Neighborhood Urban Art Walking Experience: Introduction
Jasper and I usually take the same route or same couple of routes when we do a normal neighborhood walk. The routes always go by one of the many neighborhood parks in San Jose, which offers a chance for Jasper the Puggle to do his business and for me to get rid of the business before we head out on the road again. We like to do 2 miles in about 45 minutes each day, with about 5 or so minutes spent at the park, just enough time for disposal and to refill on some water.
When we travel through these neighborhoods, we see a variety artistic collections displayed in windows, on electrical boxes, at the parks, or on the sides of local businesses. I love looking at the different artwork around the city, and was wondering how many different pieces are out there, in areas that Jasper and I haven't quite gotten around to. So, I decided to do some research and take a look at what the library says about walking, enjoying art, and planning routes. I also wanted to see how many other cities enjoyed art throughout their neighborhoods and their communities, and how much the art varied from place to place. I assume that nature, culture, and local public interest makes a difference in what is in each city and what each city has to offer the public.
Guide to Covering Territory
One of the most helpful books I found right off the bat is the book Walking Albuquerque. In this book, the author gives out route suggestions to make sure that the walker (in this case, in Albuquerque) can cover territory without overlapping too often and also in a way that allows for the walker to experience as much public art or interesting architecture as possible. Also included is how to navigate through the city by dividing it into quadrants. The book is also filled with other interesting things such as restaurants, museums, parks, shopping, educational areas, graveyards, and spiritual hubs.
I decided to take this advice and make my own planned route based on where I would like to start and what I would like to see, as well as taking into account how long I wanted each journey to take. I also wanted to incorporate a chance to visit a local park as often as possible, not necessarily visiting a different park each time, but perhaps exploring a different area close to a neighborhood park. So I decided to also divide the city into quadrants, hitting as many areas as possible to see as much of the already existing art, buildings, and parks that I can visit during each excursion.
As soon as I started working on this project I realized that this journey was going to take some time if I wanted to see as much San Jose art as possible. And if I wanted to share this with the community so that everyone had a chance to see a bit of their neighborhood, that it would take more than one blog. So, I welcome you to the first segment of the Neighborhood Urban Art Walking Experience, made by yours truly, with my dog in tow and my water, camera phone, and music in hand. Going about 2 miles for each walk, with a park to feature, and two to four activities at a time, I plan on seeing as much art as I can. I am not sure how many parts there will be to this series, but I do believe it will be a fun and interesting adventure around this city that we live in. Therefore, the blogs will feature two to four walks in where I photograph some of the art, interesting buildings, and parks that I come across as I make my way through the city. I will also include some information on a couple of books that I have browsed through that have interesting information pertaining to art, architecture, and urban design, as well as any other subjects that may be handy.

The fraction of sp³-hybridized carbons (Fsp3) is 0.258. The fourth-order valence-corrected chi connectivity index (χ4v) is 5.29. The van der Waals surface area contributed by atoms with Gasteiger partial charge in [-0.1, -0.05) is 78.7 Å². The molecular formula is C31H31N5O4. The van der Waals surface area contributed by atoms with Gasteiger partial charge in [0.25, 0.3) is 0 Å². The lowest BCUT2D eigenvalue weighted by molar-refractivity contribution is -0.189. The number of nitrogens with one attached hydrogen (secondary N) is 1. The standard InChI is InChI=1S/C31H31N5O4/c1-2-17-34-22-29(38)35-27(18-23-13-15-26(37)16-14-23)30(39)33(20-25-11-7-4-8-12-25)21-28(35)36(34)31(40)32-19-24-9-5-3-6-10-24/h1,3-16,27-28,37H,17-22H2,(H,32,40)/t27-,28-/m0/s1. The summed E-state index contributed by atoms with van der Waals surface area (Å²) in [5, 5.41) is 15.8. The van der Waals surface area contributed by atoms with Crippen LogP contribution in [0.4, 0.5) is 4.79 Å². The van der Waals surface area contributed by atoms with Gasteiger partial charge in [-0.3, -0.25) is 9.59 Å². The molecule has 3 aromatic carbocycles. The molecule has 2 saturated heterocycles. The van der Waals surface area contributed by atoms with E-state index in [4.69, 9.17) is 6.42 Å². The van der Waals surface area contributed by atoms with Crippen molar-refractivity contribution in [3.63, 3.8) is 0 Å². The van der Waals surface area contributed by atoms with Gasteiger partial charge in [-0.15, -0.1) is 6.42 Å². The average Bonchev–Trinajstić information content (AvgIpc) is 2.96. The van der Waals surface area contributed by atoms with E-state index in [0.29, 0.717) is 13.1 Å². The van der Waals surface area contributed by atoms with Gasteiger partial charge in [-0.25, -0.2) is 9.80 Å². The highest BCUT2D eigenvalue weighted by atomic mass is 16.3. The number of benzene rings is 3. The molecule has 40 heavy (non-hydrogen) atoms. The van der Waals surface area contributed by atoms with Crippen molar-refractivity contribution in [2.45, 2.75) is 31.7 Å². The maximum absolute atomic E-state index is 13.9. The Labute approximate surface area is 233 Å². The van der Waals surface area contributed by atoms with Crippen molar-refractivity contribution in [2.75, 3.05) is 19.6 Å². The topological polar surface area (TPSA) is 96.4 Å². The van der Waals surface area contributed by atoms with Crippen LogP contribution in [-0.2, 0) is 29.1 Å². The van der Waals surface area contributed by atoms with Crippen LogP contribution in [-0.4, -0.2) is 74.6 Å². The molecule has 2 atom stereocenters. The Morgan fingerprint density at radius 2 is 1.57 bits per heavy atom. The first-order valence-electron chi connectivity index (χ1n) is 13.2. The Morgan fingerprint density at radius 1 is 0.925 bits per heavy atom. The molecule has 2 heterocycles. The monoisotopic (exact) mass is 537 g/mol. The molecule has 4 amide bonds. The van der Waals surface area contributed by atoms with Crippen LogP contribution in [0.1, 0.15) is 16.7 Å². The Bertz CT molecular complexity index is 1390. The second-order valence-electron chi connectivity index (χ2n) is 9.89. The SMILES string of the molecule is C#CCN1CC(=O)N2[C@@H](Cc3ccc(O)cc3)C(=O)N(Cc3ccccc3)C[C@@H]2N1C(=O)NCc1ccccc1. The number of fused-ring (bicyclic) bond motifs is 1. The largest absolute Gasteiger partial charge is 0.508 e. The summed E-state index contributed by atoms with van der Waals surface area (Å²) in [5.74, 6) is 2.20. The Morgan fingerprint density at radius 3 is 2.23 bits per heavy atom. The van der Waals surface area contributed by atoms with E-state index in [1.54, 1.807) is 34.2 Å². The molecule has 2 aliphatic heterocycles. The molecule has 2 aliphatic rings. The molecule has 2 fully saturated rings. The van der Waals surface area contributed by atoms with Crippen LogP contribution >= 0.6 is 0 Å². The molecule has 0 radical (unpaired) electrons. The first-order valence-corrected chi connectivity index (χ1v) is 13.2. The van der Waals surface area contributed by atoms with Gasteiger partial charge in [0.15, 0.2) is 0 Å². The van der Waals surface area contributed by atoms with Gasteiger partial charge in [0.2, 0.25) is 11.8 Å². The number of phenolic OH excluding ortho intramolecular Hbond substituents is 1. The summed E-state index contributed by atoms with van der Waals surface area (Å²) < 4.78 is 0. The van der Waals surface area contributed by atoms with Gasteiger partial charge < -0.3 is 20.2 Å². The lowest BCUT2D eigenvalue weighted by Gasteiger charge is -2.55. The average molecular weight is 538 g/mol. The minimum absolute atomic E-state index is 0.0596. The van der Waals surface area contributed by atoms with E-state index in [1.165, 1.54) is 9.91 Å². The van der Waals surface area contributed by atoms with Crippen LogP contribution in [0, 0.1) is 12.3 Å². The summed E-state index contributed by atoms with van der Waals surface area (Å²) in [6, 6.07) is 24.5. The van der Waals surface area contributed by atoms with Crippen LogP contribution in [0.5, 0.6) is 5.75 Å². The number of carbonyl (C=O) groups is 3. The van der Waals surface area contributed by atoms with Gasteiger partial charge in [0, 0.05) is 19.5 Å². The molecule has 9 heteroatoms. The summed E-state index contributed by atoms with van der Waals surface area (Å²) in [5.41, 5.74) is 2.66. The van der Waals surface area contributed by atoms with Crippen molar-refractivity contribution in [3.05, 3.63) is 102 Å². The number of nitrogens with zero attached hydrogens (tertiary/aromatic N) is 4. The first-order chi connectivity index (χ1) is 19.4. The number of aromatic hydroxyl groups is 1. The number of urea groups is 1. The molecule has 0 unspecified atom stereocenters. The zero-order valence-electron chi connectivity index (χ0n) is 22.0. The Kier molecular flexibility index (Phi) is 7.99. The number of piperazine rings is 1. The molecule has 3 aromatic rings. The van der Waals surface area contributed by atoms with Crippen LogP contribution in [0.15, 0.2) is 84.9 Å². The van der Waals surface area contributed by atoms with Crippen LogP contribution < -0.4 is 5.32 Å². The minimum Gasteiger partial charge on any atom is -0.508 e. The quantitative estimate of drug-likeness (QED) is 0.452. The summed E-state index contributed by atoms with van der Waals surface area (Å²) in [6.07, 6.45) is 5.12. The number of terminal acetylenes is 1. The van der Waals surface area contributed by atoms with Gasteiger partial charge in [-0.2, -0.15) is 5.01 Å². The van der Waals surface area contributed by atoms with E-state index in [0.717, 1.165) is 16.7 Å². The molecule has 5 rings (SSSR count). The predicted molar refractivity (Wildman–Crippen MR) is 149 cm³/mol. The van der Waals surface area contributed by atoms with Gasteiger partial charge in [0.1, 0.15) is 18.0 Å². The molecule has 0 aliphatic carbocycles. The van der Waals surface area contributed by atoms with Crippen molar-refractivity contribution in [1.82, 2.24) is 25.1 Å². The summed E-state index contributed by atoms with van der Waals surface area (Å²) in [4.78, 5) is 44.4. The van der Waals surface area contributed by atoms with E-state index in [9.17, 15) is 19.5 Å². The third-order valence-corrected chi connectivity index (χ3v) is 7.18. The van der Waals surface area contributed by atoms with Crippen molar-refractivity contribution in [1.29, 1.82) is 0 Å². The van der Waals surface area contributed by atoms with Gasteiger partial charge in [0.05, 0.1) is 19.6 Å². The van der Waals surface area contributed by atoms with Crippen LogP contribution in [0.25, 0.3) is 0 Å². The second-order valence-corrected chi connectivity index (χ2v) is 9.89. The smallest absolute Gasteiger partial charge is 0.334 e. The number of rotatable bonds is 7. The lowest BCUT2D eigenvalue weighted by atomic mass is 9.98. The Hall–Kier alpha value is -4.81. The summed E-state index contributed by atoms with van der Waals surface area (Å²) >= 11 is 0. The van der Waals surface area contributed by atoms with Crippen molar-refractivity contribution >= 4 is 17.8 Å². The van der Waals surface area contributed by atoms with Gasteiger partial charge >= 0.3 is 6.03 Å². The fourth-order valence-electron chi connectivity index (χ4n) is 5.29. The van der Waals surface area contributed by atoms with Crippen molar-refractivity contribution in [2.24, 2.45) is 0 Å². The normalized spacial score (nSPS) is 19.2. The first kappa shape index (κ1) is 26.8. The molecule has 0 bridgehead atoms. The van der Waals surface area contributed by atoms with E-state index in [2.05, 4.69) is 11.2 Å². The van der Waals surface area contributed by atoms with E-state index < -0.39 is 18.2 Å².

Books About Urban Art
A Closer Look
Street Art New York by Jamie Rojo and Steven P. Harrington
This book features a brilliant collection of photographs of some of the street art that has been featured throughout New York City. This book is great for readers who would like to see how street art can vary from artist to artist, what some of the more common themes are for street art, and the different types of media used. The pieces are thought-provoking, moving, inspiring, and sometimes confusing. After browsing the main images, you may also look at the list of artists and what URL has been provided for more information. I found this book to be a wonderfully made print collection of urban art available for those who may not be able to see the art on their own, especially as street art does not tend to last forever.
Street Art San Francisco Mission Muralismo edited by Annice Jacoby for Precita Eyes Muralists ; foreword by Carlos Santana
"San Francisco's legendary Mission District - a laboratory for cutting edge art and alternative culture - boasts a greater concentration of street art than any other neighborhood in the world."
Page after page of beautifully captured images found throughout the Mission District, this book breaks down how the art portrays culture from the perspective of the people who live there, showing pride, color, and strength as symbols of a strong heritage. Artists talk about how much the artwork, the process, and the community reception of the art has influenced and inspired them, as well as changed their lives as they developed their skill. The powerful and unfiltered message of street art resonates through every page of this book, with glimpses into the spirituality, political change and unrest, and social injustices that represent the community of the Mission District.
Graphic image "San Jose Street Art" created by Sheila Nofchissey